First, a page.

The $30 Homeschool
by Krista Schmidt
Home Learning Activities
Inexpensive Math Manipulatives
Simple Family Field Trips
When we first made the decision to homeschool, I sat down with every homeschool curriculum catalog I could get my hands on. I circled everything I just knew we needed to get us started. $867 later, I threw my hands up and declared, "We can't afford to homeschool!"
So, how much does it cost? I guess it depends on who you ask. I have had people tell me you just can't homeschool for less that $2,000 per kid, per year. I have also had people tell me they homeschool their kids for free. How, you ask? Simple!
Homeschooling doesn't have to break the bank. With some creativity, we were able to homeschool our kids for about $30 per kid last year. Here are just a few of the many things that helped!
- There are so many great things available on the Internet that it can almost seem overwhelming! Once I decide what we will be learning, I spend an evening searching the Internet for worksheets, teaching ideas, theme ideas and whatever else I can find.
- You can find just about anything at a yard sale or thrift store! If you come across a math book that is three levels higher than what you currently need, grab it! You will need it some day, and chances are, you will never find it as cheaply again.
- Always check out the bargain shelf at your local bookstore. I have found so many things for sometimes pennies on the dollar including a "kids nature book" we will be using for a year-long nature study for $1.50.
- Don't be afraid to ask around! My mom had a great set of books called "The Life and Times of…" sitting on her shelf collecting dust. Now they are a great way for my kids to study the lives of some of history's greatest people.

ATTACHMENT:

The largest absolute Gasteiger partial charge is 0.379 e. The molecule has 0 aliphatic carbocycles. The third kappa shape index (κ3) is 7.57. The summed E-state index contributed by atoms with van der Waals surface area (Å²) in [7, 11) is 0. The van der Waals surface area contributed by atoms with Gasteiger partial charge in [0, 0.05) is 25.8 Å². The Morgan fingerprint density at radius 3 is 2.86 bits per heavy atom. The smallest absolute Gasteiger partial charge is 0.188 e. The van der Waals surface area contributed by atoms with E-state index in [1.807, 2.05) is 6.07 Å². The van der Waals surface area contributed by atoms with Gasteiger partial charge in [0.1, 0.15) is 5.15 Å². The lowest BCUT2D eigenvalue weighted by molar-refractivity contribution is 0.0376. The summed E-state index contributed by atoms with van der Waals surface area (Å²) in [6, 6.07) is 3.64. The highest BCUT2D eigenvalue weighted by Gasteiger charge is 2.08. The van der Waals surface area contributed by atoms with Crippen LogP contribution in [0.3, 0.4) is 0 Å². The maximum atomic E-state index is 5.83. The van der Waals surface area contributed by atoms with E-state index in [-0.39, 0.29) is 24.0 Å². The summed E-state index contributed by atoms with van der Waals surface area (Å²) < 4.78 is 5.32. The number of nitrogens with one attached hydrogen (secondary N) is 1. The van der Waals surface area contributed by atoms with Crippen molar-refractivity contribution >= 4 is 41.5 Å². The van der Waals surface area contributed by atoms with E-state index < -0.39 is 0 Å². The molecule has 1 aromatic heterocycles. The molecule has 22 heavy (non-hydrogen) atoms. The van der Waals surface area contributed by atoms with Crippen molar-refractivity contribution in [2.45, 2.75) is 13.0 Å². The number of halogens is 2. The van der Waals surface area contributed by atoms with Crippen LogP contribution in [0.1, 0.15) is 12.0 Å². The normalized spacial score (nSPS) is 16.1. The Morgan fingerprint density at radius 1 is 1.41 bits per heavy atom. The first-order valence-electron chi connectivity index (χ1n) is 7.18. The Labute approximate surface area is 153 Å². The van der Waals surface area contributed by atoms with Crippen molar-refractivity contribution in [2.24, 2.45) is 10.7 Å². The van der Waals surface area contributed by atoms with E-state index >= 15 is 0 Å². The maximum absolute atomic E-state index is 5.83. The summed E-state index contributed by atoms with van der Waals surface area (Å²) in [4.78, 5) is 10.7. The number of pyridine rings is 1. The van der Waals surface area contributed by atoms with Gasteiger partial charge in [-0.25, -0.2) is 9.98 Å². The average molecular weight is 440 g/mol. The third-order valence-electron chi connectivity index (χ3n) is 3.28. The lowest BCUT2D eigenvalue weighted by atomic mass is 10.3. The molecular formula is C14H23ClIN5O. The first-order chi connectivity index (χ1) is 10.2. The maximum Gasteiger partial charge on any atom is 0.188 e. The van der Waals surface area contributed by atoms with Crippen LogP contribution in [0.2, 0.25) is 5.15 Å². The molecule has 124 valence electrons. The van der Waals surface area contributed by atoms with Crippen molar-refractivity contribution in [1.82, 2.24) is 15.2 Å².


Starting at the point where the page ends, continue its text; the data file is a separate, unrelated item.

- For school supplies, you can't beat the "back-to-school" sales at your local "super-mart." We buy all of the notebook paper we will need for the year for 10 cents a pack.
- Library card, library card, library card! If you live in an area where using the library is feasible, you can save thousands! (Just remember to get the books back on time so all of your savings don't go to over due book fines!)
- If you do decide to make a purchase, ask around and see if anyone you know already owns it. Borrow it for the weekend if possible, but if not, even a few minutes at your weekly park day can give you a good idea if it is worth your money.
- Many stores offer an educator's perks ranging anywhere from 10% to free services. Book stores, office supply stores and even some lumberyards offer this discount! I have only been turned down for an educator discount once, and after I explained to them that under my state's law I am an educator, they cheerfully handed me the application.
- Almost every place I have been that charges admission, including zoos, museums, parks, living history museums, has at least one day a month where they offer free admission. Come up with a list of places you would like to visit and give them each a call. Ask if they offer a free admission day, when it is, and if it is the same day every week (or month). Make a calendar page noting any important information and hand it out to your homeschooling group. There is your field trip list for the next few months!
As you can see, there are many ways to save money when homeschooling. We have found that saving a few cents here and there when we can has added up to enough savings to allow us to really splurge when we want to!
Krista Schmidt and her husband currently homeschool their three "naughty little boys" in Michigan.
Share your thoughts about this article with the editor
More Tips & Tools to Help You
Live Better...For Less
- 6 cheap, effective home security solutions
- 5 frugal ways to expand your living space
- Top 10 DIY mistakes made by home 'handymen'
- A comparison of cordless tools: Is cheapest the most frugal?
- How to avoid overloaded electric this Christmas
- Two routines to keep your home running smoothly
- Homemade wrinkle releaser
- Being prepared for a power outage
- Burn corn to heat your home
- Find the best mortgage rates in your area
- 3 ways to use a mortgage calculator
- Mortgage calculator: Calculate your payment and more
- Home equity calculator: HELOC vs. line of credit
- Should I borrow from my home equity?
- How much can additional payments save me on my mortgage?
- Who offers the most home insurance discounts?